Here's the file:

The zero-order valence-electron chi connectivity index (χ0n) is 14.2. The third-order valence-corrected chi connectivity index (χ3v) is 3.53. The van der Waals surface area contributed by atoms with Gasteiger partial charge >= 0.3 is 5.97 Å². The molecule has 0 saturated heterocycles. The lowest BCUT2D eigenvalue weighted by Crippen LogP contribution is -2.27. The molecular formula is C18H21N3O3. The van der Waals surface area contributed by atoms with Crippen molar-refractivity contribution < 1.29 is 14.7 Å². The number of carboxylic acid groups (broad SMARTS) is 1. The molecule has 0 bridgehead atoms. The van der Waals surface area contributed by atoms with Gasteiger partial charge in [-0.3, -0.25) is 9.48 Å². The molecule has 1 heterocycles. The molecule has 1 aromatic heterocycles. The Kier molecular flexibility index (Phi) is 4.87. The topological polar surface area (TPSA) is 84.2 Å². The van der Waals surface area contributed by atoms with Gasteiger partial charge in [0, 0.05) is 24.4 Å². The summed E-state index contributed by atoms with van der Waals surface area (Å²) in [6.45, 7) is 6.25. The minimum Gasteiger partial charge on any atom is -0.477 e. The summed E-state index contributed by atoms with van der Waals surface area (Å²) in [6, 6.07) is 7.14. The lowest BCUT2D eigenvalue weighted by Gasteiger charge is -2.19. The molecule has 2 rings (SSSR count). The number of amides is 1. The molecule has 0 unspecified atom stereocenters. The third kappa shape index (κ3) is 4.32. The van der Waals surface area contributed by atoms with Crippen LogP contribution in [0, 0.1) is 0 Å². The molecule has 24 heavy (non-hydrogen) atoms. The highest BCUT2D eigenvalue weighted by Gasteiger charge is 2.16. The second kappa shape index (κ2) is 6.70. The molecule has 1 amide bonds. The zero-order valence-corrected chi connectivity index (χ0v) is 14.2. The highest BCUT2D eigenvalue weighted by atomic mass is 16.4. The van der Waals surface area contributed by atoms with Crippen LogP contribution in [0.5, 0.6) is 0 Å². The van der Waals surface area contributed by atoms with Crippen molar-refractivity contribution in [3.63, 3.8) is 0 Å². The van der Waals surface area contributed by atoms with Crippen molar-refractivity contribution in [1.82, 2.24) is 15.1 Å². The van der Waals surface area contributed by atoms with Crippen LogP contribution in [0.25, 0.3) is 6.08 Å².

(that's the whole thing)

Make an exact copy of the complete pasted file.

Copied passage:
The zero-order valence-electron chi connectivity index (χ0n) is 14.2. The third-order valence-corrected chi connectivity index (χ3v) is 3.53. The van der Waals surface area contributed by atoms with Gasteiger partial charge >= 0.3 is 5.97 Å². The molecule has 0 saturated heterocycles. The lowest BCUT2D eigenvalue weighted by Crippen LogP contribution is -2.27. The molecular formula is C18H21N3O3. The van der Waals surface area contributed by atoms with Crippen molar-refractivity contribution < 1.29 is 14.7 Å². The number of carboxylic acid groups (broad SMARTS) is 1. The molecule has 0 bridgehead atoms. The van der Waals surface area contributed by atoms with Gasteiger partial charge in [-0.3, -0.25) is 9.48 Å². The molecule has 1 heterocycles. The molecule has 1 aromatic heterocycles. The Kier molecular flexibility index (Phi) is 4.87. The topological polar surface area (TPSA) is 84.2 Å². The van der Waals surface area contributed by atoms with Gasteiger partial charge in [0, 0.05) is 24.4 Å². The summed E-state index contributed by atoms with van der Waals surface area (Å²) in [6.45, 7) is 6.25. The minimum Gasteiger partial charge on any atom is -0.477 e. The summed E-state index contributed by atoms with van der Waals surface area (Å²) in [6, 6.07) is 7.14. The lowest BCUT2D eigenvalue weighted by Gasteiger charge is -2.19. The molecule has 2 rings (SSSR count). The number of amides is 1. The molecule has 0 unspecified atom stereocenters. The third kappa shape index (κ3) is 4.32. The van der Waals surface area contributed by atoms with Crippen LogP contribution in [0, 0.1) is 0 Å². The molecule has 24 heavy (non-hydrogen) atoms. The highest BCUT2D eigenvalue weighted by Gasteiger charge is 2.16. The second kappa shape index (κ2) is 6.70. The molecule has 1 amide bonds. The zero-order valence-corrected chi connectivity index (χ0v) is 14.2. The highest BCUT2D eigenvalue weighted by atomic mass is 16.4. The van der Waals surface area contributed by atoms with Crippen LogP contribution in [0.5, 0.6) is 0 Å². The van der Waals surface area contributed by atoms with Crippen molar-refractivity contribution in [3.63, 3.8) is 0 Å². The van der Waals surface area contributed by atoms with Crippen molar-refractivity contribution in [1.82, 2.24) is 15.1 Å². The van der Waals surface area contributed by atoms with Crippen LogP contribution in [0.25, 0.3) is 6.08 Å².